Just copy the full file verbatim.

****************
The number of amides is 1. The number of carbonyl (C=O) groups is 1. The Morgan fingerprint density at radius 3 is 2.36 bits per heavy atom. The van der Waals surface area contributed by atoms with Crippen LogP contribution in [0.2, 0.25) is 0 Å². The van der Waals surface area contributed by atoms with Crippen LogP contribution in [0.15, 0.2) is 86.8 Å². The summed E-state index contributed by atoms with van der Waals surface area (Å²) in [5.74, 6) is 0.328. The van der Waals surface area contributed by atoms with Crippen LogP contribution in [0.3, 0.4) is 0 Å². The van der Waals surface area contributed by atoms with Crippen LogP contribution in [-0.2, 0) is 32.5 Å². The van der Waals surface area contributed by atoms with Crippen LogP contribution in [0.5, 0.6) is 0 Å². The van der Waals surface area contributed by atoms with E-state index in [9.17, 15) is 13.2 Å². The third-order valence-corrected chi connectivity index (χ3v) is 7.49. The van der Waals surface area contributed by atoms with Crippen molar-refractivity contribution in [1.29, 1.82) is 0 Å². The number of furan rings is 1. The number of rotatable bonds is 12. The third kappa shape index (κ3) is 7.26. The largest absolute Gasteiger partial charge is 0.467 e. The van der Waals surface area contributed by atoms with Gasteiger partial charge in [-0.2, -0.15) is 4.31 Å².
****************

The number of amides is 1. The number of carbonyl (C=O) groups is 1. The Morgan fingerprint density at radius 3 is 2.36 bits per heavy atom. The van der Waals surface area contributed by atoms with Crippen LogP contribution in [0.2, 0.25) is 0 Å². The van der Waals surface area contributed by atoms with Crippen LogP contribution in [0.15, 0.2) is 86.8 Å². The summed E-state index contributed by atoms with van der Waals surface area (Å²) in [5.74, 6) is 0.328. The van der Waals surface area contributed by atoms with Crippen LogP contribution in [0.3, 0.4) is 0 Å². The van der Waals surface area contributed by atoms with Crippen LogP contribution in [-0.2, 0) is 32.5 Å². The van der Waals surface area contributed by atoms with Crippen LogP contribution in [0.5, 0.6) is 0 Å². The van der Waals surface area contributed by atoms with E-state index in [9.17, 15) is 13.2 Å². The third-order valence-corrected chi connectivity index (χ3v) is 7.49. The van der Waals surface area contributed by atoms with Crippen molar-refractivity contribution in [1.29, 1.82) is 0 Å². The number of furan rings is 1. The number of rotatable bonds is 12. The third kappa shape index (κ3) is 7.26. The largest absolute Gasteiger partial charge is 0.467 e. The van der Waals surface area contributed by atoms with Gasteiger partial charge in [-0.2, -0.15) is 4.31 Å².